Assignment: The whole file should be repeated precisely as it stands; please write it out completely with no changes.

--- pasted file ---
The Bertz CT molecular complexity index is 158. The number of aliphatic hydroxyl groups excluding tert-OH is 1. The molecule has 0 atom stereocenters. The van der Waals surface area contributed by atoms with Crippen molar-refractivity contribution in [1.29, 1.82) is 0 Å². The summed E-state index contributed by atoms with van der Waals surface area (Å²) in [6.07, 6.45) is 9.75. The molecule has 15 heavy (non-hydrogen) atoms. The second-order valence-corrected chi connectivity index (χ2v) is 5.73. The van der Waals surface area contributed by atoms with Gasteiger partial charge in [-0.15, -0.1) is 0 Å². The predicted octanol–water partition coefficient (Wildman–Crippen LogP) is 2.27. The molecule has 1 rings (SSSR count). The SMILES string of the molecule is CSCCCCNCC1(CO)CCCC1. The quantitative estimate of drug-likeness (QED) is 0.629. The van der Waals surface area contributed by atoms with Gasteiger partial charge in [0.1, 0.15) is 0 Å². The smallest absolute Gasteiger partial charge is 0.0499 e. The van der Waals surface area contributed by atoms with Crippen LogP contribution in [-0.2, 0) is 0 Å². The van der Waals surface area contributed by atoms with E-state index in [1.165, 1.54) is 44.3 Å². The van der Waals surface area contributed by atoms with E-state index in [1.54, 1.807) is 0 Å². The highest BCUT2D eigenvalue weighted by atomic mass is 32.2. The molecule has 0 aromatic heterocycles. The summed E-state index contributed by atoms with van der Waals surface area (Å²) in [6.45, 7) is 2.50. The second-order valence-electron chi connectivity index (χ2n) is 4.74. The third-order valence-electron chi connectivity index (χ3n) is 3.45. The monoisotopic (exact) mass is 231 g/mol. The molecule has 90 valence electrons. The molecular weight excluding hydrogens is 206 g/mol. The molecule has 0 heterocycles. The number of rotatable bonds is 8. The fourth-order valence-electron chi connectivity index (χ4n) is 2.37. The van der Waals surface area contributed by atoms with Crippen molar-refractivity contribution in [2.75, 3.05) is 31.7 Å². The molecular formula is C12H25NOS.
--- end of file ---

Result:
The Bertz CT molecular complexity index is 158. The number of aliphatic hydroxyl groups excluding tert-OH is 1. The molecule has 0 atom stereocenters. The van der Waals surface area contributed by atoms with Crippen molar-refractivity contribution in [1.29, 1.82) is 0 Å². The summed E-state index contributed by atoms with van der Waals surface area (Å²) in [6.07, 6.45) is 9.75. The molecule has 15 heavy (non-hydrogen) atoms. The second-order valence-corrected chi connectivity index (χ2v) is 5.73. The van der Waals surface area contributed by atoms with Gasteiger partial charge in [-0.15, -0.1) is 0 Å². The predicted octanol–water partition coefficient (Wildman–Crippen LogP) is 2.27. The molecule has 1 rings (SSSR count). The SMILES string of the molecule is CSCCCCNCC1(CO)CCCC1. The quantitative estimate of drug-likeness (QED) is 0.629. The van der Waals surface area contributed by atoms with Gasteiger partial charge in [0.1, 0.15) is 0 Å². The smallest absolute Gasteiger partial charge is 0.0499 e. The van der Waals surface area contributed by atoms with Crippen LogP contribution in [-0.2, 0) is 0 Å². The van der Waals surface area contributed by atoms with E-state index in [1.165, 1.54) is 44.3 Å². The van der Waals surface area contributed by atoms with E-state index in [1.54, 1.807) is 0 Å². The highest BCUT2D eigenvalue weighted by atomic mass is 32.2. The molecule has 0 aromatic heterocycles. The summed E-state index contributed by atoms with van der Waals surface area (Å²) in [6.45, 7) is 2.50. The second-order valence-electron chi connectivity index (χ2n) is 4.74. The third-order valence-electron chi connectivity index (χ3n) is 3.45. The monoisotopic (exact) mass is 231 g/mol. The molecule has 90 valence electrons. The molecular weight excluding hydrogens is 206 g/mol. The molecule has 0 heterocycles. The number of rotatable bonds is 8. The fourth-order valence-electron chi connectivity index (χ4n) is 2.37. The van der Waals surface area contributed by atoms with Crippen molar-refractivity contribution in [2.75, 3.05) is 31.7 Å². The molecular formula is C12H25NOS.